Hypofractionation of Post Mastectomy Radiation
Novick K, Chadha M, Harris E, Daroui P, Freedman G, Gao W, Hunt K, Park C, Rewari A, Suh W, Walker E, and Wong J. Hypofractionation of Post Mastectomy Radiation. International Journal of Radiation Oncology Biology Physics 2020; 108(2):E25.
International Journal of Radiation Oncology Biology Physics
Background: The dose delivered to the chest wall is usually 50-50.4 Gy in 1.8-2 Gy daily fractions. The original studies for hypofractionation in breast cancer included a limited number of patients treated with mastectomy, but most did not have treatment of regional nodal volumes. As familiarity with hypofractionation of radiation to the intact breast has increased, there is a growing interest in use of hypofractionation of post mastectomy radiation.
Objectives: The American Radium Society (R) Appropriate Use Criteria (TM) Breast Cancer Committee examined the evidence for the use of hypofractionation in post mastectomy radiation.
Methods: A PRISMA search was conducted to find available evidence for hypofractionation of post mastectomy radiation. The Committee then reached a Delphi consensus for the use of hypofractionation for post mastectomy radiation in 2 clinical variants.
Results: Randomized studies of hypofractionated PMRT show lower levels of acute toxicity and similar outcomes, albeit with more limited follow up (Wang 2019, Zhao 2016, Versmessen 2012, Shahid 2009, Van Parijis 2012). A phase III study from China randomizing 820 high-risk patients to conventional (50 Gy in 25 fractions) versus hypofractionated radiation (43.5 Gy in 15 fractions) has reported non-inferiority at 5 years of follow up in respect of LRF and improvements in acute grade 3 skin toxicity (Wang 2019). All patients had treatment of the chest wall, level III axilla and supraclavicular fossa. Most patients received treatment to the chest wall using 6 MeV electrons using 2-dimensional treatment planning. Acute grade 3 skin toxicity was 3% in the hypofractionated group and 8% in the conventional fractionated group (p<0.0001). A randomized trial by Van Parijis (2012) showed similar heart function and pulmonary function between conventional radiation and hypofractionated radiation. Grade 1 skin toxicity was improved with hypofractionation (60% versus 30%). Quality of life was likewise improved for patients with hypofractionated treatment in a randomized trial by Versmessen et al (2012). Shahid et al (2009) randomized 300 patients to 27 Gy in 5 fractions, 35 Gy in 10 fractions and 40 Gy in 15 fractions. Local control and toxicity were similar in all three schedules. The Alliance for Clinical Trials in Oncology is currently investigating with a phase III study of 880 participants the effect of a hypofractionated regimen of PMRT on patients who have breast reconstruction. A prospective phase II study of hypofractionated radiation to the postmastectomy chest wall and regional lymph nodes followed by a scar boost for a total of 49.95 Gy in 15 fractions found no grade 3 toxicities, but 29% reconstructive complications (Khan 2017). The Delphi consensus reported a median rating of 4 with high level of agreement, indicating that use of hypofractionation in post mastectomy radiation may be appropriate, particularly in the setting of a clinical trial.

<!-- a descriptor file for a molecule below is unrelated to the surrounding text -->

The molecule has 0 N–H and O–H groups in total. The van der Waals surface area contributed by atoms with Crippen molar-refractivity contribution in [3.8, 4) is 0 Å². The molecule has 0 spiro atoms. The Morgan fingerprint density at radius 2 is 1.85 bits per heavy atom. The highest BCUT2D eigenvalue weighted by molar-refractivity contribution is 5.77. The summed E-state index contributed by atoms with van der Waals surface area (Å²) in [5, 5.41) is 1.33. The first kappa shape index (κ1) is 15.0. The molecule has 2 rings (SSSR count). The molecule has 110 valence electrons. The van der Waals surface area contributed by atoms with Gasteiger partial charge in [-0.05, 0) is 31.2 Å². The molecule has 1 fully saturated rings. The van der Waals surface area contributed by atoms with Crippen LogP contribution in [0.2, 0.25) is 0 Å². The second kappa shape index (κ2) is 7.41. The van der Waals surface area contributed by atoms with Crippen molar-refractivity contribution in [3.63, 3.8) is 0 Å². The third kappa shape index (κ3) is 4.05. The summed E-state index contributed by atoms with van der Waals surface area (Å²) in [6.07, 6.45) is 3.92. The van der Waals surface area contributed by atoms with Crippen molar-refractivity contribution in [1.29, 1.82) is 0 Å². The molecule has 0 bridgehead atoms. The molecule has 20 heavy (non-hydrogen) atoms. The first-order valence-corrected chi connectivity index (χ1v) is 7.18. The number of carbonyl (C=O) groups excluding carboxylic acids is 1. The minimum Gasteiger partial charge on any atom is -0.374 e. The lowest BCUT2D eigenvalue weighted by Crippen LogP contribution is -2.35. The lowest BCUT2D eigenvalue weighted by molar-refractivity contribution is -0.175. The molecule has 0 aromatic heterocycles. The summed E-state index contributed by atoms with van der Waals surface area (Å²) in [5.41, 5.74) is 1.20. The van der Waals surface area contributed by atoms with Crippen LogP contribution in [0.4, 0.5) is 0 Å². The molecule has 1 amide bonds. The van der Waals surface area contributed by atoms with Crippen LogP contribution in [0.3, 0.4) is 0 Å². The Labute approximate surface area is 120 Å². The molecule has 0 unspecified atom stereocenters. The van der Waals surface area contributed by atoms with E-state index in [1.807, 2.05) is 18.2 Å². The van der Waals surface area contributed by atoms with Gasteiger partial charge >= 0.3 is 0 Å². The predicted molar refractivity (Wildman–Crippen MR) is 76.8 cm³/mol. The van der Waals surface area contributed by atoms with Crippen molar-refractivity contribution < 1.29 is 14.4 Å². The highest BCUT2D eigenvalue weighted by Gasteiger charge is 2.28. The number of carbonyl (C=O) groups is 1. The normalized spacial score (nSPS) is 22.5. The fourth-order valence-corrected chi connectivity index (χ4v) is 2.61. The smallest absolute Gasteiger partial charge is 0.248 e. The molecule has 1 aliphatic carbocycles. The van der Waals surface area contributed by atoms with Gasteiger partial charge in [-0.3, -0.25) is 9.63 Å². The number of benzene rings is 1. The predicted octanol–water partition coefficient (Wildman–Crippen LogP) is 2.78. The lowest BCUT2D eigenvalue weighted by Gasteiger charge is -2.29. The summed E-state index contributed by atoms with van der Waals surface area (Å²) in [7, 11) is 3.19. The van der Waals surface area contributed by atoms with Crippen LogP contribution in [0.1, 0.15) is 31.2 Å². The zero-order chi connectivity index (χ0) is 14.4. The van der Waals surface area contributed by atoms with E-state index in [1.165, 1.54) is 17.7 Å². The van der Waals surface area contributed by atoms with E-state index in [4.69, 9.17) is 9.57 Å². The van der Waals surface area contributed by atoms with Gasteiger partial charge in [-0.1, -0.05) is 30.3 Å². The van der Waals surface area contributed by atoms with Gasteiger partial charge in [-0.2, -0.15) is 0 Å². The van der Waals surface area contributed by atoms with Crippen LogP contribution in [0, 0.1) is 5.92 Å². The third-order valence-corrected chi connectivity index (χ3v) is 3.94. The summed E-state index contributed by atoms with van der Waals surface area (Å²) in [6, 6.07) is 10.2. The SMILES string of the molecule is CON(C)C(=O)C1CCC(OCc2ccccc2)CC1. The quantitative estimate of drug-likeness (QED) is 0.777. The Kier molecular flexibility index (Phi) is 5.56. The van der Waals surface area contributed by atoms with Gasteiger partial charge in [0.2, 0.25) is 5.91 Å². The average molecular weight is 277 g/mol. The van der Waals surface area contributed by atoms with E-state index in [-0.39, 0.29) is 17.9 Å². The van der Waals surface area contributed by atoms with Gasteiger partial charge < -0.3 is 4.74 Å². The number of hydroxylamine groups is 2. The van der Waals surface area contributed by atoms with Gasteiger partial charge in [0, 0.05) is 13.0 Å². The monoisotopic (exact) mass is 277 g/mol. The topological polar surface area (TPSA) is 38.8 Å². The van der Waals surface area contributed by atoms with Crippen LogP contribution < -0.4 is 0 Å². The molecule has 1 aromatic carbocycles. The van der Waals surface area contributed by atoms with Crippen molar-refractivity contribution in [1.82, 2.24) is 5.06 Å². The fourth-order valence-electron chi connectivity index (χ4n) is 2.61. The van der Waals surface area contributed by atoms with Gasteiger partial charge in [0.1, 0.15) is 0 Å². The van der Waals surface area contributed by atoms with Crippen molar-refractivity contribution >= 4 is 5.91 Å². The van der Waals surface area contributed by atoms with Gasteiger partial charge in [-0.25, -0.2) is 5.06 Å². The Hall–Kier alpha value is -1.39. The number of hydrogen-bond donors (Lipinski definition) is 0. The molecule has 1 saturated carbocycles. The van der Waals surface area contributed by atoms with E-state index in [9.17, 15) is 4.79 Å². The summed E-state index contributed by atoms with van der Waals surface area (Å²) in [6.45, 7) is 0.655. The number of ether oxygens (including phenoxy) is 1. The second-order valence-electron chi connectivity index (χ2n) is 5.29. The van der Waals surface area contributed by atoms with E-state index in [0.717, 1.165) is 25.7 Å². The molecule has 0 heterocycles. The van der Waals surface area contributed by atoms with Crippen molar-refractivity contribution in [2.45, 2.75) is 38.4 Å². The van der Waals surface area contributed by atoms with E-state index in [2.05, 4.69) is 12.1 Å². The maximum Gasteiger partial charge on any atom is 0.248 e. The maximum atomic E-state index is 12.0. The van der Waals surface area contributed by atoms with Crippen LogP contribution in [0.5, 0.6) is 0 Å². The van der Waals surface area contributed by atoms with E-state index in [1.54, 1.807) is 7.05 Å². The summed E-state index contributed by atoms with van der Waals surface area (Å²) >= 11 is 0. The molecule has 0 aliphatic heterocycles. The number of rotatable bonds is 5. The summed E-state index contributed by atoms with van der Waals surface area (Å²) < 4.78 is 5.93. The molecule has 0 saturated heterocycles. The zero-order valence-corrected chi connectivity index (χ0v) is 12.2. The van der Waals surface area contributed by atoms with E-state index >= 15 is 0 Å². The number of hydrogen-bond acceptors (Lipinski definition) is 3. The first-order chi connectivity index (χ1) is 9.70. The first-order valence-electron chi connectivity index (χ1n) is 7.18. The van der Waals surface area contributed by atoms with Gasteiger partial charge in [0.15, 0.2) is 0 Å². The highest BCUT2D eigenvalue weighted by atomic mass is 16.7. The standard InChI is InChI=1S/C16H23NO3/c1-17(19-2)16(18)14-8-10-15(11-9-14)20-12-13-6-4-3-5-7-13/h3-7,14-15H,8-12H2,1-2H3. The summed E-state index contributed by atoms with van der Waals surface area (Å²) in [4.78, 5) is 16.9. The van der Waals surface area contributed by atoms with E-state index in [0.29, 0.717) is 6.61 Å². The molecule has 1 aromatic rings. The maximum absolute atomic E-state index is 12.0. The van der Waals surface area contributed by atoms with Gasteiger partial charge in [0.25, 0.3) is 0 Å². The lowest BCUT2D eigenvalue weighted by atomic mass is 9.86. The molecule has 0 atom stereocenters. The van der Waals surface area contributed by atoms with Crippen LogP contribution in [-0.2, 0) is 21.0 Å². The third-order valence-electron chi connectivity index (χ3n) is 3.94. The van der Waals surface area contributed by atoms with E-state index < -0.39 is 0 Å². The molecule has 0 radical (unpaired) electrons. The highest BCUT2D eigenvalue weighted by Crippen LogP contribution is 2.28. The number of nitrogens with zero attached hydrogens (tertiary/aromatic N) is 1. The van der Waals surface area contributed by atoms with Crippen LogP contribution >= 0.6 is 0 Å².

Conclusions: Although interest in hypofractionated treatment for PMRT is growing, additional follow up is necessary to determine the long-term safety and efficacy before generalized use. However, it may be appropriate outside the context of a clinical trial for patients without reconstruction if conventional fractionation is not available or is clinically challenging.